Finally, some more progress! In fact, we’re finally in the home stretch. 

I left off just having completed the basic pattern for the bodice not being able to go much farther until I could get some boning.

-4 1/4″x7″ for each of the side seams. For some reason my original back side bones measured out to 6.5″. I have no idea how this happened considering they’re supposed to match up but they didn’t have half inch boning at Lacis anyway, so I bought them all the same length with a mental note to adjust the pattern when I got back.

-2 1/4″x12″ pieces for the diagonal front pieces. Helps keep the bottom nice and straight (no more curling on this bodice!) and adds a bit more structure/support to the top. Not that I need it I suppose, but good to have to give it the right silhouette.

-1 1/2″x12″ and 1 1/2″x11″ piece for the center front. Again, it was a matter of half inches and they didn’t have the size I needed so I wound up buying both to see which one I liked later.

Michelle made the suggestion that I might get a better fit for the bottom back of the bodice if I gave it a curve. With nothing really to lose and needing to extend the side pieces anyway to fit the boning, I figured I’d give it a shot and see how it turned out. I made the bottom curve 1/2″ longer than my original line and the apex of the curve 1/2″ higher. My French curve is kinda awesome for this, but I really need a larger one with numbers on it.

I also caved in and bought premade boning channels. On the one hand, it seems like a waste of money since I know how to make them already. On the other hand, I hate making them. I don’t know why, but I do. Plus, they tend to turn out bulky since the canvas is so much thicker than whatever they use for the premade ones. Of course, The Universe wasn’t going to let me get away with making this dress so easily. Everything else had gone smoothly so far so of course it was time for something to go wrong.

I’d waited some time between buying the boning and working on the bodice, so when I sat down to start sewing again I completely forgot that I’d bought two different center pieces. Inevitably this meant that I grabbed the shorter of the two first, cut my boning channel as usual, and then found this other random piece of boning that I had no clue what to do with. A short time sorting through pictures later I realized what I’d done. And I’d only bought enough casing for one 1/2 bone. Damn.

So there sat my bodice with one piece of boning left and no casing. Ugh. Also, take note of how nice and neat all those bones line up, especially that center one even though it’s the larger of the two. It apparently won’t be staying that way for long.

A quick demonstration of how to hammer out a boning channel.

Double the width of your bone and add a bit of room on either side so you have room to sew. I added 1/4″ extra.

Fold in half (the green line is my center line). The left side shows the place for the bone with the 1/8″ extra on each side. Ignore the right side, I have no idea.

Fold, optionally press with the iron (pfft), sew along the blue lines. In theory, you should have a nice even casing for your bone to snugly but smoothly slide in to. I say “in theory” because generally what happens is your line wiggles as you sew and you get 3/4 of the way into sliding in the boning only to find that it’s too small in this one stupid place. Annoying, but easy enough to fix by picking out those stitches and resewing that part of the line.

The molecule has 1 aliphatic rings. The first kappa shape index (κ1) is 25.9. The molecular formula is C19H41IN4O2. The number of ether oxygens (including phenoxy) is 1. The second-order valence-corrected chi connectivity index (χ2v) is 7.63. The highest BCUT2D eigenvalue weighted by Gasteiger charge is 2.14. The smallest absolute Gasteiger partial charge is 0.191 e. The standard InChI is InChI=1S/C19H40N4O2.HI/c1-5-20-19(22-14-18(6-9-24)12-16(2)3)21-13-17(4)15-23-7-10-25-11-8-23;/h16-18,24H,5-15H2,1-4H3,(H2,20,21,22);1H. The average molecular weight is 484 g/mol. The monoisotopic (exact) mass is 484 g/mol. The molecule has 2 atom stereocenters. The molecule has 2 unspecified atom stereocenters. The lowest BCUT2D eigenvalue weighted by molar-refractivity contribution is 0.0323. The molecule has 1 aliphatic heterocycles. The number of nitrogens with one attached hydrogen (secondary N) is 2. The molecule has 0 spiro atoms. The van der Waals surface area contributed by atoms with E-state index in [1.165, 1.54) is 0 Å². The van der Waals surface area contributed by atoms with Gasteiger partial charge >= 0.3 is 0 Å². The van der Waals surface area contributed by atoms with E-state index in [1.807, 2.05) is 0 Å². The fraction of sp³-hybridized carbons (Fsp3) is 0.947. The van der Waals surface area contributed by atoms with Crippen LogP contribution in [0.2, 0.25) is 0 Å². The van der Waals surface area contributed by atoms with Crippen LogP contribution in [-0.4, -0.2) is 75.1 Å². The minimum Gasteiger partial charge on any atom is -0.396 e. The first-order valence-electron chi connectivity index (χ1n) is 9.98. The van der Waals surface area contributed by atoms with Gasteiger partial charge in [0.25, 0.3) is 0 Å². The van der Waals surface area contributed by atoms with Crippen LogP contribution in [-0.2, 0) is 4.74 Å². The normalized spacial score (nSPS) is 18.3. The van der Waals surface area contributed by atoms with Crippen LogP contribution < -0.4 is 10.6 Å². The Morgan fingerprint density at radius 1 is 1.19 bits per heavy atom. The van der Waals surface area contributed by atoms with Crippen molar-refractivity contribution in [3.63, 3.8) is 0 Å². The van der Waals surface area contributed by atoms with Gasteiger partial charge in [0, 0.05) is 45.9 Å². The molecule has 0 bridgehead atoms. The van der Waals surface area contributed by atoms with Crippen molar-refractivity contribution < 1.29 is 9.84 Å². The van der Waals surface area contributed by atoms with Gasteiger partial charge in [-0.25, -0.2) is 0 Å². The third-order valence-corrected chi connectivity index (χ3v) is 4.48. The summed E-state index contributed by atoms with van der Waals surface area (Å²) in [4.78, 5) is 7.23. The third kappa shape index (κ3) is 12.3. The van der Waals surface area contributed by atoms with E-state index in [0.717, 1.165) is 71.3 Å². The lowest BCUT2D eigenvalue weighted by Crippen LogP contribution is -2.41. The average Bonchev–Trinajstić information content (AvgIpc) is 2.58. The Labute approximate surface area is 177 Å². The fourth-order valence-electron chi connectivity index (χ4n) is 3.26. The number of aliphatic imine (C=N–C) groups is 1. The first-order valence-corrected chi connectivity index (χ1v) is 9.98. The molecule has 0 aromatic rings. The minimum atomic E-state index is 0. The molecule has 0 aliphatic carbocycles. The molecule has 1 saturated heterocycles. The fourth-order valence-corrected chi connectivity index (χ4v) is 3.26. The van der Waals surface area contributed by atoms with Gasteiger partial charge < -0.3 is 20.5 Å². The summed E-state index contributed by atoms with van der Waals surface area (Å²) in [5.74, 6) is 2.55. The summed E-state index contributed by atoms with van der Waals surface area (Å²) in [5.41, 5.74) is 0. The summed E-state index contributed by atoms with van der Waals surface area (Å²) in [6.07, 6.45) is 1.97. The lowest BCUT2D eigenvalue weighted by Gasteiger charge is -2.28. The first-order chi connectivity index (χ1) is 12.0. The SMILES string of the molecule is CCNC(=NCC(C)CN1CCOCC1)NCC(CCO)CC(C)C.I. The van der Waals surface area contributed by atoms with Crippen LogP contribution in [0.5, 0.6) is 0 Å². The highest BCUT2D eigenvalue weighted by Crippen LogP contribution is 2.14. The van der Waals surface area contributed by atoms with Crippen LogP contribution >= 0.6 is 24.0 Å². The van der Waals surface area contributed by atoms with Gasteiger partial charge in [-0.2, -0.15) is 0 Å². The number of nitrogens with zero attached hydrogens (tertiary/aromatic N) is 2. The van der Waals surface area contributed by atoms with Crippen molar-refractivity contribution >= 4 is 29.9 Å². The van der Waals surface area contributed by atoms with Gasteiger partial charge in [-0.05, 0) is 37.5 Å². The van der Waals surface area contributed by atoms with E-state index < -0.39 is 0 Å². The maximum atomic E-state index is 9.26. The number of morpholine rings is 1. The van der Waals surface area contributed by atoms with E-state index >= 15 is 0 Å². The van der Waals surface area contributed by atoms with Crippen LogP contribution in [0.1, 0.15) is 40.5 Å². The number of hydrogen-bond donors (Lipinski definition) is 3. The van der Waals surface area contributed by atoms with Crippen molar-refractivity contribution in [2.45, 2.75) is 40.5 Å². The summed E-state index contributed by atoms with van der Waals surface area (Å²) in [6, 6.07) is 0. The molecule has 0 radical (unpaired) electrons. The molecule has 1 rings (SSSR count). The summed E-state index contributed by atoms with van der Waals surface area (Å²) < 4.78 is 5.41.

Sew one closed, insert boning as far down as it will go, mark on the other end where your bone is sitting and where you should sew across to close it up. I’ve broken too many needles to not take the extra second to know exactly where that bone is.

Make a cap for both ends by taking a square piece of fabric, folding it in half, and marking where your bone will sit inside of it. A little extra security against popping a bone. Sew it closed, trim, and insert the channel. I probably should have done this for all of them instead of just the center front, but… ehhh…

This is where my sizing problems started coming in to play. Because you already have the little trimmed edge from the first boning channel now competing for space in the cap, which makes an already snugly fit boning channel a little bit bulkier at the top and bottom. Boo.

But from here it’s a straight shot to the finish. No pictures because you wouldn’t be able to tell anyway and it’s pretty self explanatory.

  • Try on the canvas again after basting the shoulder seams. Keep in mind the finished bodice will be 1/2″ less on all sides. Still good? Next step!
  • Cut out the silk outer fabric and lining for the front and back.
  • Baste the canvas pieces to the outer fabric. I treat this as one piece from here on out.
  • Put the right sides of the outer and lining pieces together and sew along the bottom, sides, and neckline. Leave the top of the shoulder straps open. Either leave the armholes completely open, or sew down the shoulder strap/armhole line (starting from the top) but making sure to leave a decent gap at the bottom.
  • Trim, notch, and clip as needed.
  • Turn each piece inside out through the armhole openings. Depending on how much room is left, this may take some time. You may have to pick some stitches out to give yourself more room. The key is to not tug or panic or flail and it all works out.
Woohoo! Iron it down, adjust as needed to make sure everything is actually lined up. I treat the canvas backed piece as the front of my bodice since it will give it a bit more structure and there are less wrinkles on that side anyway. The pictures above are pre-ironing.
Now all that’s left is to sew them together at the top of the shoulder straps, finish that hand sewing, and then grommets! So close!